As government affairs professionals adapt to advocating remotely, it’s important to know the rules around registration and reporting when lobbying work looks different than it did before.
Does sending an email, writing a letter, calling lawmakers, or tweeting about a bill require lobbying registration? It depends, but in 17 states, a person must register as a lobbyist prior to making lobbying contacts.
Don’t wait until after you contact lawmakers to deal with registration — know before you (remotely) go!
This post has been updated (August 17, 2020)
As government affairs professionals adapt to advocating remotely, it’s important to know the rules around registration and reporting when lobbying work looks different than it did before. Since visiting state capitols, attending hearings and other proceedings, and in-person meetings are difficult during a pandemic, most government relations professionals are relying on the social distancing friendly tools of letters, emails, phone calls, and social media to get their jobs done.
But don’t take an “I’ll deal with it after” approach when it comes to contacting lawmakers — this can get you into trouble! As the map below indicates, 17 states require that a person register as a lobbyist prior to making lobbying contacts in that state. That means you need to complete the necessary paperwork or complete any mandatory training before you send that email about an executive order or legislation important to your organization.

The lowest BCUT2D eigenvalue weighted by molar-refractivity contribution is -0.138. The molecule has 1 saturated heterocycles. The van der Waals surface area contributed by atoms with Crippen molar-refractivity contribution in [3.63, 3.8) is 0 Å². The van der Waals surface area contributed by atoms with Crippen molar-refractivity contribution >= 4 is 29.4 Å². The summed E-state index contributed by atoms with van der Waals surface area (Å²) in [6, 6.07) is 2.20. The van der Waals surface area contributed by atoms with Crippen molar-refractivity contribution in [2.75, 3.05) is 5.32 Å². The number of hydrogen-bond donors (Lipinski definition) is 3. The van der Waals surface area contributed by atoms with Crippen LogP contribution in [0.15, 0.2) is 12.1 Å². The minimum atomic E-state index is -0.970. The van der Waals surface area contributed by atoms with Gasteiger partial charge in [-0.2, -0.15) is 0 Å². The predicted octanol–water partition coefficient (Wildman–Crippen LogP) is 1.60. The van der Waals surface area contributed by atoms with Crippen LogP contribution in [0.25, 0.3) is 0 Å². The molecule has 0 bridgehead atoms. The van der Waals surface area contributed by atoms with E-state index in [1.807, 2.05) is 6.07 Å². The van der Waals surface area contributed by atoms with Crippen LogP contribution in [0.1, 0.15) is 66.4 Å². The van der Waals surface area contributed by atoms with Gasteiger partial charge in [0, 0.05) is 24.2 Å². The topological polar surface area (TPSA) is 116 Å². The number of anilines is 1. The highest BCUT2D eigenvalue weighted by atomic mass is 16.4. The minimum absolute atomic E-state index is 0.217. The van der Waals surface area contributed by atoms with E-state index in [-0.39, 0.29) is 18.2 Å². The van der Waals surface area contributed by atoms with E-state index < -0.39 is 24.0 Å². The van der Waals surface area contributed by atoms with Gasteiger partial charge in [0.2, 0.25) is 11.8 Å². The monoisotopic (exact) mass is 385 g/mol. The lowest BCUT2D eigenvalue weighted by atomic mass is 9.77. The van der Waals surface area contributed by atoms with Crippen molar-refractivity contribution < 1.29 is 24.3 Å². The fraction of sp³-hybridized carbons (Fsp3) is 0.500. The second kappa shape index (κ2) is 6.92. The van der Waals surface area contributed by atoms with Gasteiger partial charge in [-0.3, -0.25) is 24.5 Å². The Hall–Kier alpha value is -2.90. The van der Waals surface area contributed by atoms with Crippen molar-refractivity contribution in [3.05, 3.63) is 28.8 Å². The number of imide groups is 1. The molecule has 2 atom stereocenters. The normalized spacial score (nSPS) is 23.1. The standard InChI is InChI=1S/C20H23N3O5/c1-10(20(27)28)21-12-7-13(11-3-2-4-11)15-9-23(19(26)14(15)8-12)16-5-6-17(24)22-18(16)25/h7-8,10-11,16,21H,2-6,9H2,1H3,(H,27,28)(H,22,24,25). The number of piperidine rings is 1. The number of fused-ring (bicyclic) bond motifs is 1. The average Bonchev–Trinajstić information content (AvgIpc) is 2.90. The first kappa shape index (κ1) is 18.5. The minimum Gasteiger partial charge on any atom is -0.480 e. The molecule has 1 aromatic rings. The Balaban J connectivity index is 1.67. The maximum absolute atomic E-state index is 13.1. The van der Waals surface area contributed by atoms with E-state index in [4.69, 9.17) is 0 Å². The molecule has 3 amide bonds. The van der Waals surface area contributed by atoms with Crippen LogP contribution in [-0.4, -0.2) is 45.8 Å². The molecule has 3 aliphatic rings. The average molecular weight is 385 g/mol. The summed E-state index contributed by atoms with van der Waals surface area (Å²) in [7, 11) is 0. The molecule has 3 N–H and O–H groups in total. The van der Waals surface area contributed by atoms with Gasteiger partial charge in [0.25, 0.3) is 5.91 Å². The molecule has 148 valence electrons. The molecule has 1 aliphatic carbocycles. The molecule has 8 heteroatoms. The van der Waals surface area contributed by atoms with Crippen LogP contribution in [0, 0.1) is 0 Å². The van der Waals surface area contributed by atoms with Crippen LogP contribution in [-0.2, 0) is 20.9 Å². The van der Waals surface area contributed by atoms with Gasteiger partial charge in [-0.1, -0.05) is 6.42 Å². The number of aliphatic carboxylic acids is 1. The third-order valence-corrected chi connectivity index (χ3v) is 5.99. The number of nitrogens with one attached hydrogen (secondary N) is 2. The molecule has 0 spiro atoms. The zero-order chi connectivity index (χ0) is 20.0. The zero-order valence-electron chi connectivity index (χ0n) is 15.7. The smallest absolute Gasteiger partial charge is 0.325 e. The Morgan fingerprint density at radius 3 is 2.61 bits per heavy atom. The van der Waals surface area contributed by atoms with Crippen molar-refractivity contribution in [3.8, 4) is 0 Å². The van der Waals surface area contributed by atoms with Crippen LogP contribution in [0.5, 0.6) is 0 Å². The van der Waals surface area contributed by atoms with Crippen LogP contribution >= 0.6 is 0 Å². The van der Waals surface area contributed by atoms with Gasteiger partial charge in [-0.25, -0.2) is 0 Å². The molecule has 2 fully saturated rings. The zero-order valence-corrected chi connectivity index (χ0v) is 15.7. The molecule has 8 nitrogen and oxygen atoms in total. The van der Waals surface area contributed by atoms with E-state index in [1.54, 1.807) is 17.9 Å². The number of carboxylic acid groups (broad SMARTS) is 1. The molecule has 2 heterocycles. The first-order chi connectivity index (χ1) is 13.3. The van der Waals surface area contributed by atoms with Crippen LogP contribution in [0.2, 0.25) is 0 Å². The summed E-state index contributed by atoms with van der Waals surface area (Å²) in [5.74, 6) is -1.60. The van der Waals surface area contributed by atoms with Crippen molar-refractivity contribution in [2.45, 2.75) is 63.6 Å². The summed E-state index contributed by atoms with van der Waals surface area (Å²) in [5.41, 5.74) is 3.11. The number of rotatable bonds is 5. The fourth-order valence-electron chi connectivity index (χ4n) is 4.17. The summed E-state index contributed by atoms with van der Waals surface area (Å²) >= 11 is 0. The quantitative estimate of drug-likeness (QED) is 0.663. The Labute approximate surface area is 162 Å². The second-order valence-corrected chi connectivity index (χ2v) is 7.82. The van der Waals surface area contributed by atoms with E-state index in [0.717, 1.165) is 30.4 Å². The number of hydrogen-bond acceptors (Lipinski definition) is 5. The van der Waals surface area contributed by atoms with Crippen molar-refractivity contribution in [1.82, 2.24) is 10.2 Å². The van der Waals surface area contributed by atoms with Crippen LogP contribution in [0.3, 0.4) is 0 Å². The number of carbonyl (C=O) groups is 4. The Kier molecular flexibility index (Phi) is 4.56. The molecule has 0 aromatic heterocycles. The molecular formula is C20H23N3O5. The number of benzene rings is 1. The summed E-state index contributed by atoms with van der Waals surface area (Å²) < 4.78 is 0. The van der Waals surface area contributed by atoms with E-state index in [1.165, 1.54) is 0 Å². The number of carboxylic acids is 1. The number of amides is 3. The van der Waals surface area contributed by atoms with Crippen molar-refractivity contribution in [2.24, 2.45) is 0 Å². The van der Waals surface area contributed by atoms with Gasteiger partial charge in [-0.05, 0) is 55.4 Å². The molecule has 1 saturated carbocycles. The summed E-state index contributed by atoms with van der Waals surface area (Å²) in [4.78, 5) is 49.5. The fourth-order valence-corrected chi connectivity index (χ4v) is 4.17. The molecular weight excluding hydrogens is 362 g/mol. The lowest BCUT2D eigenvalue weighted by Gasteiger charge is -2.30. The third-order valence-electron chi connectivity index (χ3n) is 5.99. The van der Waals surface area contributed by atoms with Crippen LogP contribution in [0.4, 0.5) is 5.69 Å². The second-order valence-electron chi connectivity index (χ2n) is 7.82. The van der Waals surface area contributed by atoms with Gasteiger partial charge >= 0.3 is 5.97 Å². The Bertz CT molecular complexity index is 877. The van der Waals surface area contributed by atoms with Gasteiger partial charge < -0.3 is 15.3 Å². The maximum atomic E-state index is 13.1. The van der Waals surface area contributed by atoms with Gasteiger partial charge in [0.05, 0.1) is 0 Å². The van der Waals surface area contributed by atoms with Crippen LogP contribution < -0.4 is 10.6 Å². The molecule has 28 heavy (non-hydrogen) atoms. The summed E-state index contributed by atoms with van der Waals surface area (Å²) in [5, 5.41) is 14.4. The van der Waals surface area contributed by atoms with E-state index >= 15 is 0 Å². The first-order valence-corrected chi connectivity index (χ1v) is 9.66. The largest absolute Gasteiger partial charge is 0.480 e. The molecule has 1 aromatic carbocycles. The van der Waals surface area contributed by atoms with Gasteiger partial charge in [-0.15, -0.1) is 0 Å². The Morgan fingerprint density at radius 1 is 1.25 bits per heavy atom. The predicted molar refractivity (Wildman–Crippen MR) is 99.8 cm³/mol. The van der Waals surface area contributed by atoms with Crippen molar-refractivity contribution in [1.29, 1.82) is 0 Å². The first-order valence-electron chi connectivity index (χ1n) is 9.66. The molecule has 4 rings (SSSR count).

The remaining states have varying rules on what triggers registration, so it’s important to do your homework before you make contacts — rules can be quite different from state to state. In these states, there is a threshold to be considered before one qualifies as a lobbyist (e.g., time spent, expenditures, or a combination thereof).
For example, in California, an in-house lobbyist isn’t required to register until they spend more than one-third of their time lobbying in a calendar month. In Texas, there are compensation and expenditure thresholds to be considered. In Kentucky, there is technically no threshold to hit, but you have seven days to register once you begin to lobby. Learn more about how MultiState can help you streamline your compliance process.
Information provided in this article is not legal advice and is not a substitute for legal advice and counsel directed at your specific situation.